Rosehill’s Blake Myers (left) and Mitch McBain got it going on…

Nuthin’ Fancy But Plenty Good
By David McGee

Cypress Creek Records

The unkindest cut of all would be for fans to dismiss the Rosehill duo as Keith Urban wannabes and their debut album, White Lines and Stars, as hopelessly derivative. Go ahead, though—cheat yourself out of some well-crafted songs and impassioned, true performances. These guys are really good, and it says here the Urban comparisons are going to fade fairly quickly once folks really hear Rosehill’s voice.

For starters, Rosehill—Mitch McBain and Blake Myers, out of Texas—come forth with the imprimatur of one Radney Foster, himself a Lone Star lad who knows a thing or two about what makes a song work and when it’s real. Foster and his studio co-conspirator Jay Clementi co-produced White Lines and Stars, and both contribute their songwriting artistry to several of the tunes (in fact, only two of the 11 are lacking either a Foster or Clementi writing credit). Moreover, those familiar with Foster’s work over the years will recognize some familiar names backing Rosehill, notably guitarists Eric Borash and Kenny Greenberg. Steve Fishell stands out on steel guitar, along with Tim Lauer on B3 and piano, with Keith Brogdan and Brian Pruitt on drums and Glen Worf and Jimmy Lee Sloas on bass comprising a tough rhythm section. Nothing fancy about the sound—if you know Radney Foster you can guess it’s guitar-heavy and rocking on the burners and deeply atmospheric and moody on the ballads, with soaring, singsong choruses and strong, muscular male harmonies over a swirling soundscape. It doesn’t pretend to be alt-country (which one noted country producer once described as being code for “out of tune”), roots rock or anything but straight-ahead, driving mainstream contemporary country.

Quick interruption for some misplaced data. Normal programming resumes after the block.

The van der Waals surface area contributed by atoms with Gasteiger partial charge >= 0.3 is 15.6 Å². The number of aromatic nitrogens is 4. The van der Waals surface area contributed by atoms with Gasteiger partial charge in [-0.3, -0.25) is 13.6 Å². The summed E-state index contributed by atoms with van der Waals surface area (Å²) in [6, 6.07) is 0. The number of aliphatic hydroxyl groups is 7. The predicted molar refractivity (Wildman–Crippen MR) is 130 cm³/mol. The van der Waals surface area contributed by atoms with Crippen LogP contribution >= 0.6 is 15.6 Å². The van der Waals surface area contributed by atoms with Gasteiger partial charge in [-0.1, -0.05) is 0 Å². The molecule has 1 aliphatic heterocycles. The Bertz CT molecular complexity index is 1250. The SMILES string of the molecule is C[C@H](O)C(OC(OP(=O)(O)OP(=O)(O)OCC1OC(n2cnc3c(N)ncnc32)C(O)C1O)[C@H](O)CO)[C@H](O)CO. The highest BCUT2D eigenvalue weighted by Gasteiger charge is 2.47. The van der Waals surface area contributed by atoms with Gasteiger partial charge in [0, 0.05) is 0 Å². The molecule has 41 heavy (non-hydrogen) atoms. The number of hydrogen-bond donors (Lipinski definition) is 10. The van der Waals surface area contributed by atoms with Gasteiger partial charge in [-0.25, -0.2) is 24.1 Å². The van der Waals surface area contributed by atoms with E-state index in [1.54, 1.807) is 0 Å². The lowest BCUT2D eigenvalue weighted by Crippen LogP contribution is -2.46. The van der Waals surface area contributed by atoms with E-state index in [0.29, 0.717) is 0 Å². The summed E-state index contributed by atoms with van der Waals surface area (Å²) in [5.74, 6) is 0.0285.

With these redoubtable musicians behind them, McBain and Myers (who also co-write, with each other or others, all but three of the songs) throw themselves into the material with often electrifying certainty in their messages; that is to say, in sporting terms, the gents leave it all on the field. If one of them happens to advance a surfeit of Urban-style husky sensuality in his voice, so be it. In the end, the songs count for everything, and at least a few of Rosehill’s beg repeat listenings, thanks to affecting lyrics and powerful performances. Twanging guitars and cannon-shot drums kick off “West of Sunset,” the album opener, and as the song unfolds the music takes flight—tip of the hat to Fishell’s evocative steel guitar here—in complementing the story about hitting the road in pursuit of big musical dreams otherwise unavailable in a town “cold and slow and mean.” The notion of replacing the phony with the real informs a lovely, low-key, Spanish-tinged ballad, ‘Picassos for Pesos,” its ambiance enhanced by spare, gut-string guitar discourse and an accordion’s warm, soothing hum in support of a gritty but vulnerable vocal by the Rosehill guy who does not sound like Keith Urban. Fueled by guitars both chiming and fuzzed-out and a stomping, charging rhythmic thrust, “Believer” celebrates the singer’s transformation from romantic cynic into a proselytizer for love. A decidedly Gary Allen by way of Dylan ballad, “Love Burns On,” dominated by a lonely harmonica, tender pedal steel lines, and spare electric guitar interjections, the singer who now believes in love closes out the album by wondering in amazement at the persistence of love, using the example of the enduring affection for a young woman who died too soon and was buried on the same day a friend experienced the birth of his first child—“Love Burns On” is the song title and in many ways the album’s message. And if you’re more interested in simply rocking out, Rosehill has what you want in the hard driving “Sunday” and the blazing honky tonk of “Life Is Short.” Mitch McBain and Blake Myers got it going on, and White Lines and Stars looks like the frontrunner for country debut of the year.

Rosehill’s White Lines And Stars is available as an mp3 download at

Founder/Publisher/Editor: David McGee
Contributing Editors: Billy Altman, Laura Fissinger, Christopher Hill, Derk Richardson
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